Ben Jones drives a truck in southern Utah. He’s damn near broke, about to lose his truck, and his best friend is Walt, an old guy who owns a diner that’s never open and barely speaks to him (think a grumpy Robert Duval).
Ben is a pretty normal blue collar guy, but with an occasional penchant for the philosophical:
Below that was a rising shiver of cold desperation. Things had to change. I wanted them to change. Like most people who said they wanted change, all I wanted was enough change to keep everything the same, only better.
Walt is the owner of The Never Open Desert Diner, which author James Anderson places on Route 117, crossing route 191 near Price. Having lived in Utah and driven 191 down to Moab many times, I can only think Mr. Anderson is toying with us, as 117 and 191 don’t cross so far as I know. There is an old diner (my friend Thomas says it was the Sky Cafe Diner between Spanish Fork and Price, which might have been the inspiration?).
Except for that, Anderson gets southern Utah almost pitch perfect. The silence of the desert, it’s emptiness and it’s deadly beauty if you’re not prepared for it. The quick change from a clear sky to ominous clouds to a thundering, drenching rainstorm in a matter of minutes.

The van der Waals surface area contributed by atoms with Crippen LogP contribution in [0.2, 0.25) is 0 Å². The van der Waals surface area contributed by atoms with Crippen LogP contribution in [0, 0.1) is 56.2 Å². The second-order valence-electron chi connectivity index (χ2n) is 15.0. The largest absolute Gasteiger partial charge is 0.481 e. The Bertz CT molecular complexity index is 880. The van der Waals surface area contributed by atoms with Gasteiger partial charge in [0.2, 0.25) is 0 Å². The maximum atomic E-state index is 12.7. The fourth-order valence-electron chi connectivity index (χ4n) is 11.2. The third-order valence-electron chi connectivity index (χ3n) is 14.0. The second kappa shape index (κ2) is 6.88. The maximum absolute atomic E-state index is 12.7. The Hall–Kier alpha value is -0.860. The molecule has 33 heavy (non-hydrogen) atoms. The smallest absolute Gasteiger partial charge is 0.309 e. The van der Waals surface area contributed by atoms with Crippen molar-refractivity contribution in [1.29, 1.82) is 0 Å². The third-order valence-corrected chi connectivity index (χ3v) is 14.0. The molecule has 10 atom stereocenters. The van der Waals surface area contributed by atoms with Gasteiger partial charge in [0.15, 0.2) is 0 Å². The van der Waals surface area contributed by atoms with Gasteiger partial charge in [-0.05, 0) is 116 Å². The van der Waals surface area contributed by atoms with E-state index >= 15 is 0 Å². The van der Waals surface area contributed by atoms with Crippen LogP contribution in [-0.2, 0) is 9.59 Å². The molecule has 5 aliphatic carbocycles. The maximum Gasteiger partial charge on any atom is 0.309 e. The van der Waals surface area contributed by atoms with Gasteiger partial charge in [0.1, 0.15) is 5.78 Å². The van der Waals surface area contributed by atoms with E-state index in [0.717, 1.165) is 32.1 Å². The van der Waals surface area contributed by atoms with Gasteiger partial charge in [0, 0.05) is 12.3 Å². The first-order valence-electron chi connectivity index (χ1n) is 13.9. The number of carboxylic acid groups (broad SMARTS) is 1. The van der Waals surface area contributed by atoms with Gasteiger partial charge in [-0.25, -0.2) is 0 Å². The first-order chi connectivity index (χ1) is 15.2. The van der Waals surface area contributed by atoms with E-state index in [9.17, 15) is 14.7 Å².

Never Open Diner starts pretty prosaically, but soon Ben is wandering into an abandoned house in the desert and stumbling upon a naked woman playing a cello with no strings. It feels like it’s about to become an urban fantasy (well rural fantasy) novel, but it actually never becomes unreal, just a fun ride involving a mysterious woman, a horrible event, a film producer and a stolen cello. There’s a great cast of characters, by turns intriguing, infuriating and enchanting.
It’s really good fun.
You can find more here: http://www.thehawaiiproject.com/book/The-Never-Open-Desert-Diner–by–James-Anderson–100720
(I received an advance reader copy of this book from the Library Thing Early Reviewers program)